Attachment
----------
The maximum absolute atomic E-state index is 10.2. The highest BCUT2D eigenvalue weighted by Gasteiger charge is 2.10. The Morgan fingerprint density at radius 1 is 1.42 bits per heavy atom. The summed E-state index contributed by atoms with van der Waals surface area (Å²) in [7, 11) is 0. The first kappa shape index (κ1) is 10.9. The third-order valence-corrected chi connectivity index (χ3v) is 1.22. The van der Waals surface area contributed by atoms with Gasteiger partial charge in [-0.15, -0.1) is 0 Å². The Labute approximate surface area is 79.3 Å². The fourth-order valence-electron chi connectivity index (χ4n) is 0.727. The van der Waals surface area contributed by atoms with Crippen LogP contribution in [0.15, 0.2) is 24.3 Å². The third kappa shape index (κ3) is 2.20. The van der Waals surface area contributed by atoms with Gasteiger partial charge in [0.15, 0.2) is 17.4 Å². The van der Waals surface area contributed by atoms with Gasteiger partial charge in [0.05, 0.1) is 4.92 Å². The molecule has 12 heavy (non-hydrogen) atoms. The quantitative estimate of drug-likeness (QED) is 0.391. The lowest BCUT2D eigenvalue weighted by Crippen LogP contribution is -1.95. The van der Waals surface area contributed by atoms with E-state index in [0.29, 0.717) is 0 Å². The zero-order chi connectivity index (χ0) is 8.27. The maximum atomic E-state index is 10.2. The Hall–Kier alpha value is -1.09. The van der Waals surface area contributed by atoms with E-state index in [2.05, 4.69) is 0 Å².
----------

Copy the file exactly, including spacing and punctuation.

The maximum absolute atomic E-state index is 10.2. The highest BCUT2D eigenvalue weighted by Gasteiger charge is 2.10. The Morgan fingerprint density at radius 1 is 1.42 bits per heavy atom. The summed E-state index contributed by atoms with van der Waals surface area (Å²) in [7, 11) is 0. The first kappa shape index (κ1) is 10.9. The third-order valence-corrected chi connectivity index (χ3v) is 1.22. The van der Waals surface area contributed by atoms with Gasteiger partial charge in [-0.15, -0.1) is 0 Å². The Labute approximate surface area is 79.3 Å². The fourth-order valence-electron chi connectivity index (χ4n) is 0.727. The van der Waals surface area contributed by atoms with Crippen LogP contribution in [0.15, 0.2) is 24.3 Å². The third kappa shape index (κ3) is 2.20. The van der Waals surface area contributed by atoms with Gasteiger partial charge in [0.15, 0.2) is 17.4 Å². The van der Waals surface area contributed by atoms with Gasteiger partial charge in [0.05, 0.1) is 4.92 Å². The molecule has 12 heavy (non-hydrogen) atoms. The quantitative estimate of drug-likeness (QED) is 0.391. The lowest BCUT2D eigenvalue weighted by Crippen LogP contribution is -1.95. The van der Waals surface area contributed by atoms with E-state index in [0.29, 0.717) is 0 Å². The zero-order chi connectivity index (χ0) is 8.27. The maximum atomic E-state index is 10.2. The Hall–Kier alpha value is -1.09. The van der Waals surface area contributed by atoms with E-state index in [2.05, 4.69) is 0 Å².